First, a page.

When the coronavirus was in retreat across the United States in late February, the Centers for Disease Control and Prevention issued new recommendations that veered away from depending on the number of new cases in a community to determine the need for pandemic safety measures.
The focus shifted more toward the number of hospitalized people with the virus. Far more new cases than before would be required to push a community into the medium or high-risk categories.
The change turned most of the U.S. map green at a stroke. Until then, 95% of U.S. counties were considered high-risk, but afterward, fewer than one-third of Americans were living in places in that category, the agency said. The new guidelines gave millions of people confidence to remove their face masks and recommended that as long as the pressure on hospitals remained manageable, the country could return to some version of normal life.
That strategy will be put to the test in the next few weeks, because hospitalizations are rising again nationally. As of Thursday, an average of more than 18,000 people with the coronavirus are in U.S. hospitals, an increase of 20% from two weeks ago. The figure includes patients who are in the hospital because they are very ill with COVID-19, as well as those admitted for other reasons who test positive on arrival. More than half of American adults have at least one underlying chronic condition, and for many of them, the winter omicron wave was not as mild as it was for others.
The recent influx has been even steeper in the largest high-risk area now on the national map, the hot spot that has spread across upstate New York and spilled into nearby states. According to New York state, there were 2,119 patients hospitalized in the state with COVID-19 on Tuesday, 47% more than the figure from two weeks before.
The state’s figure is still well below the winter omicron peak of January, when about 13,000 people were hospitalized statewide. But it has been increasing, propelled by rapidly spreading BA.2 subvariants, which were detected in Central New York and have become a growing share of new U.S. cases.
In the University of Rochester Medical Center system, which includes six hospitals in the Finger Lakes region and in western New York, coronavirus hospitalizations have quadrupled in recent weeks, rising to about 200 patients from a low of about 50 in early April, according to Chip Partner, a spokesperson for the hospital system.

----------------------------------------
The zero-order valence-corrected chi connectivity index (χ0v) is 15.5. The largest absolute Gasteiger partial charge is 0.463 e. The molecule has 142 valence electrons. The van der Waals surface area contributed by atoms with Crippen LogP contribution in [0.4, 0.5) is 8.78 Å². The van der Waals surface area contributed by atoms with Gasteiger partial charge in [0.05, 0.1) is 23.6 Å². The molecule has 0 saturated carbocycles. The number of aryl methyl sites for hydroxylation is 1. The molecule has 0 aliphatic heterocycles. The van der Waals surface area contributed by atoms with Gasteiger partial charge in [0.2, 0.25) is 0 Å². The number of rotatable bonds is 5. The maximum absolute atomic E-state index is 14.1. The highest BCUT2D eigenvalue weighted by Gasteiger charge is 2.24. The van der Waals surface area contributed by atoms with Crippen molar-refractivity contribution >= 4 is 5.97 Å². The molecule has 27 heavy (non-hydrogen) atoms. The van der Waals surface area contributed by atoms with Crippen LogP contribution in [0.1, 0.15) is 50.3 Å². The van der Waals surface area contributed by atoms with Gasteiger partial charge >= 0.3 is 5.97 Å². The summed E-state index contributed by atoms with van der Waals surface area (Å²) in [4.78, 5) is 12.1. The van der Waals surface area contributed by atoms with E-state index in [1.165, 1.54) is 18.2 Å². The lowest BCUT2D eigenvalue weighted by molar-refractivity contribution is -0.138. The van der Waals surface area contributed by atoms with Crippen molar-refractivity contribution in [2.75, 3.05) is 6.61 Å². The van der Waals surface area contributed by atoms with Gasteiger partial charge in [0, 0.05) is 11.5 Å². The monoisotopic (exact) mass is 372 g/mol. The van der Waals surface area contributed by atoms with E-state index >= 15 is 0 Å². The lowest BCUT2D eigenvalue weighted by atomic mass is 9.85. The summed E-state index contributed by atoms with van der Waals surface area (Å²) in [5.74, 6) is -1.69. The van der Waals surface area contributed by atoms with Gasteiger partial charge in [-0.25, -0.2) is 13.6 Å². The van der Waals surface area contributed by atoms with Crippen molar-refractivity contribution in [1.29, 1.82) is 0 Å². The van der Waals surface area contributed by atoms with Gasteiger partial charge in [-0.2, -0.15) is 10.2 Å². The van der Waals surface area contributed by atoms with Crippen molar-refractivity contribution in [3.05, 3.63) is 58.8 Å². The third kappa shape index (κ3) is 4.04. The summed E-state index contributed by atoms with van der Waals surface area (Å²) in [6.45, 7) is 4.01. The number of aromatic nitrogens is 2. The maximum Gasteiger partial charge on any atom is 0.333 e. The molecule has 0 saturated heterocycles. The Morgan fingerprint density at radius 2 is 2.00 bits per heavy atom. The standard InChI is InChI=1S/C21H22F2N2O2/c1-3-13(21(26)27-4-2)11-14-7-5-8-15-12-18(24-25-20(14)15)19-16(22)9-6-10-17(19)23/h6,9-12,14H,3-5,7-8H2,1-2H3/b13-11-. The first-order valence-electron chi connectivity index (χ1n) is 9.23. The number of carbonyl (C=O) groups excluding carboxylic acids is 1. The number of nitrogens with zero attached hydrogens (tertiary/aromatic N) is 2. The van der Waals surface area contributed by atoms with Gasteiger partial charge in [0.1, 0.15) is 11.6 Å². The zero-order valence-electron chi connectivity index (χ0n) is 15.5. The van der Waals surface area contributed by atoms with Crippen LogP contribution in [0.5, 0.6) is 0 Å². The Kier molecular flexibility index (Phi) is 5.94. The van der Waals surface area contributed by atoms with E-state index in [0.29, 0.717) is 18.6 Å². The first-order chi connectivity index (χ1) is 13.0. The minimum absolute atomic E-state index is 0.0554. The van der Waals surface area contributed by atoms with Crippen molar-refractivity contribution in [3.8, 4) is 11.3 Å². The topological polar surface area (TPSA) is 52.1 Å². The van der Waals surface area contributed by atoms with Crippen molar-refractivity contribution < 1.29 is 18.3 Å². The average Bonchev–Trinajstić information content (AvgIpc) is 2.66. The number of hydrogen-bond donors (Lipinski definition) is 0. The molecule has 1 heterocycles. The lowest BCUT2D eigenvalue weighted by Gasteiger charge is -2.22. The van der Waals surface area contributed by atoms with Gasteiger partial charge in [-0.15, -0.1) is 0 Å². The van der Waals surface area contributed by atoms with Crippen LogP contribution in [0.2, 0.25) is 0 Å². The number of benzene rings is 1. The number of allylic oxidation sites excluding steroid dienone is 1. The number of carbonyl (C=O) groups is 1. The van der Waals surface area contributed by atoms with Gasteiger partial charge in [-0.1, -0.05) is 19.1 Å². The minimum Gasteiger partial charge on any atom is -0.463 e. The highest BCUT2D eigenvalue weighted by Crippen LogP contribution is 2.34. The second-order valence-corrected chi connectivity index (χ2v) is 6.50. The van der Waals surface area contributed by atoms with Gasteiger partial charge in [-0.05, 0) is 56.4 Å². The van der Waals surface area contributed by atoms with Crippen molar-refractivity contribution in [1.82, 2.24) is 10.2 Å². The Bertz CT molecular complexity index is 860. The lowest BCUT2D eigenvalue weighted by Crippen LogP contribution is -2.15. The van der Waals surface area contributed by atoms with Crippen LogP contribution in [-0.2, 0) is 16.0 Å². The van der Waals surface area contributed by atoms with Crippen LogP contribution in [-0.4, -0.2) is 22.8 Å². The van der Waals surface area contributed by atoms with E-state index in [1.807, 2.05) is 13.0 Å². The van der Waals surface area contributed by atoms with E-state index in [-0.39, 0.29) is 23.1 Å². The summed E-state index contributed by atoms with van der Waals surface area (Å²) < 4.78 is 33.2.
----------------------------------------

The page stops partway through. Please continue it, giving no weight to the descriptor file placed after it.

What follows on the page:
Most of those patients were in the hospital for other reasons, like surgery, but tested positive when they were admitted, Partner said, adding that relatively few COVID-19 patients have needed intensive care recently.
At the same time, staffing shortages at hospitals in the region have been compounded by a recent increase in infections among their staffs. At F.F. Thompson Hospital in Canandaigua, New York, 45 of the hospital’s 1,750 workers were out with the virus recently, and there are 252 unfilled job openings.
“COVID is here, COVID is an issue, but the main challenge up here is the staffing,” said Michael Stapleton, the hospital’s CEO.
Other hot spots are also putting pressure on health care systems. In Puerto Rico, 245 people on the island were in hospitals this week with the virus, more than five times the caseload from a month ago.
Although hospitalizations generally lag behind the trends in new cases, they remain among the most reliable kinds of data about the pandemic, experts agree — much more so than official reports of positive test results, which experts say significantly understate the true number of infections, especially with the rise of at-home testing. As of Thursday, the average number of new confirmed U.S. cases was almost 68,000 a day, nearly a 60% increase over the last two weeks, according to a New York Times database.
Hospitalizations are reported fairly rigorously.
“For hospital data, even given that all the people were not admitted because of COVID, we can be sure that the numbers are pretty accurate,” said Dr. Eric S. Toner, a senior scholar at the Center for Health Security at the Johns Hopkins Bloomberg School of Public Health. “So it’s the best data source we have now. The number of new COVID admissions is the number that I pay the most attention to.”
About 11% of people hospitalized with coronavirus infections in the United States were in intensive care, as of Wednesday, according to federal data.
The CDC is also keeping a close eye on the nature of hospitalizations.
“We’re seeing less oxygen use, less ICU stays, and we haven’t fortunately seen any increase in death associated with them,” compared with earlier periods of the pandemic, Dr. Rochelle Walensky, the CDC director, said last week.
While the criteria for declaring a county to be at high, medium or low risk have changed, the threat that the virus and its new variants pose has not. Most experts say everyone should continue to be tested frequently if they are mixing in large groups, and that people who are vulnerable should consider continuing to wear masks in indoor public settings, even if they are not required.
This week, the CDC restated its recommendation that travelers wear masks in airplanes and airports, and on trains and buses, even though a judge struck down a federal mask mandate for public transportation last month.
Dr. Ashish Jha, the new White House coronavirus response coordinator, was asked on the “Today” show Friday about rising cases and the end of the mask requirement on airplanes. While maintaining the mandate “would’ve been helpful,” he said, he cited the highly contagious BA.2 subvariant as “the primary driver” of rising infections.
“The only way to slow the surge is to test and isolate if positive,” said Mara Aspinall, an expert in biomedical diagnostics at Arizona State University.
That would help stave off a looming problem for medical workers.
“Another surge of hospitalizations would be extraordinarily difficult,” Toner said.